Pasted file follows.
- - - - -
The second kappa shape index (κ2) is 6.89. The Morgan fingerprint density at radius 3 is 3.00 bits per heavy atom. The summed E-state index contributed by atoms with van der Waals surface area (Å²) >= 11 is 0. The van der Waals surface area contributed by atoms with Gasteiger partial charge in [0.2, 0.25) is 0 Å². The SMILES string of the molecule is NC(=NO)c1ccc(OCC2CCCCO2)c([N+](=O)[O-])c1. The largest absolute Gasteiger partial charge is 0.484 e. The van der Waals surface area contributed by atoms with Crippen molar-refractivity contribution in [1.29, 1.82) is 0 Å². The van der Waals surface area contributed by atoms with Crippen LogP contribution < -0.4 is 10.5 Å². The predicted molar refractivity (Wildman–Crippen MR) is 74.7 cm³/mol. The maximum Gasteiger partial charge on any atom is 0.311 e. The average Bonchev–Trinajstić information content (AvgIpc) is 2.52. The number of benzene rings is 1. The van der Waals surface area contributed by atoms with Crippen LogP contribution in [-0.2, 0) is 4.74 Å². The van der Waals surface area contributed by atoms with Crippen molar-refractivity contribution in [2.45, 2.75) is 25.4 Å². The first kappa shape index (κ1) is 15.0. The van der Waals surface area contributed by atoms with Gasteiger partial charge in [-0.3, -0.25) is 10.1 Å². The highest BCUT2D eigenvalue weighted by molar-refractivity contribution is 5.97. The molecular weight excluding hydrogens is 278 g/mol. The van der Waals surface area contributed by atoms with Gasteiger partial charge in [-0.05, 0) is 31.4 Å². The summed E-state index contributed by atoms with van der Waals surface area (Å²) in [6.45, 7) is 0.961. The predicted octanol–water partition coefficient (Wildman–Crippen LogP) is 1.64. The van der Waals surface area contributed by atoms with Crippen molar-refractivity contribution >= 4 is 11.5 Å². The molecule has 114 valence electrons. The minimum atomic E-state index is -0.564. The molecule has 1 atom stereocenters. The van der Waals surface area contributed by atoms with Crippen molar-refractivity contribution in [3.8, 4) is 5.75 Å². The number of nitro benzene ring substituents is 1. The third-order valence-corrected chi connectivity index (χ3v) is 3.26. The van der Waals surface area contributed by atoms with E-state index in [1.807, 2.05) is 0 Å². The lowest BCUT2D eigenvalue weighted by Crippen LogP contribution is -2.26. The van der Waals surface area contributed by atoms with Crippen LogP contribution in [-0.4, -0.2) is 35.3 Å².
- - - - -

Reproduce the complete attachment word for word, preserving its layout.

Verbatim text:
The second kappa shape index (κ2) is 6.89. The Morgan fingerprint density at radius 3 is 3.00 bits per heavy atom. The summed E-state index contributed by atoms with van der Waals surface area (Å²) >= 11 is 0. The van der Waals surface area contributed by atoms with Gasteiger partial charge in [0.2, 0.25) is 0 Å². The SMILES string of the molecule is NC(=NO)c1ccc(OCC2CCCCO2)c([N+](=O)[O-])c1. The largest absolute Gasteiger partial charge is 0.484 e. The van der Waals surface area contributed by atoms with Crippen molar-refractivity contribution in [1.29, 1.82) is 0 Å². The van der Waals surface area contributed by atoms with Crippen LogP contribution < -0.4 is 10.5 Å². The predicted molar refractivity (Wildman–Crippen MR) is 74.7 cm³/mol. The maximum Gasteiger partial charge on any atom is 0.311 e. The average Bonchev–Trinajstić information content (AvgIpc) is 2.52. The number of benzene rings is 1. The van der Waals surface area contributed by atoms with Crippen LogP contribution in [-0.2, 0) is 4.74 Å². The van der Waals surface area contributed by atoms with Crippen molar-refractivity contribution in [2.45, 2.75) is 25.4 Å². The first kappa shape index (κ1) is 15.0. The van der Waals surface area contributed by atoms with Gasteiger partial charge in [-0.3, -0.25) is 10.1 Å². The highest BCUT2D eigenvalue weighted by molar-refractivity contribution is 5.97. The molecular weight excluding hydrogens is 278 g/mol. The van der Waals surface area contributed by atoms with Gasteiger partial charge in [-0.05, 0) is 31.4 Å². The summed E-state index contributed by atoms with van der Waals surface area (Å²) in [6.45, 7) is 0.961. The predicted octanol–water partition coefficient (Wildman–Crippen LogP) is 1.64. The van der Waals surface area contributed by atoms with Crippen molar-refractivity contribution >= 4 is 11.5 Å². The molecule has 114 valence electrons. The minimum atomic E-state index is -0.564. The molecule has 1 atom stereocenters. The van der Waals surface area contributed by atoms with Crippen molar-refractivity contribution in [3.8, 4) is 5.75 Å². The number of nitro benzene ring substituents is 1. The third-order valence-corrected chi connectivity index (χ3v) is 3.26. The van der Waals surface area contributed by atoms with E-state index in [1.807, 2.05) is 0 Å². The lowest BCUT2D eigenvalue weighted by Crippen LogP contribution is -2.26. The van der Waals surface area contributed by atoms with Crippen LogP contribution in [-0.4, -0.2) is 35.3 Å².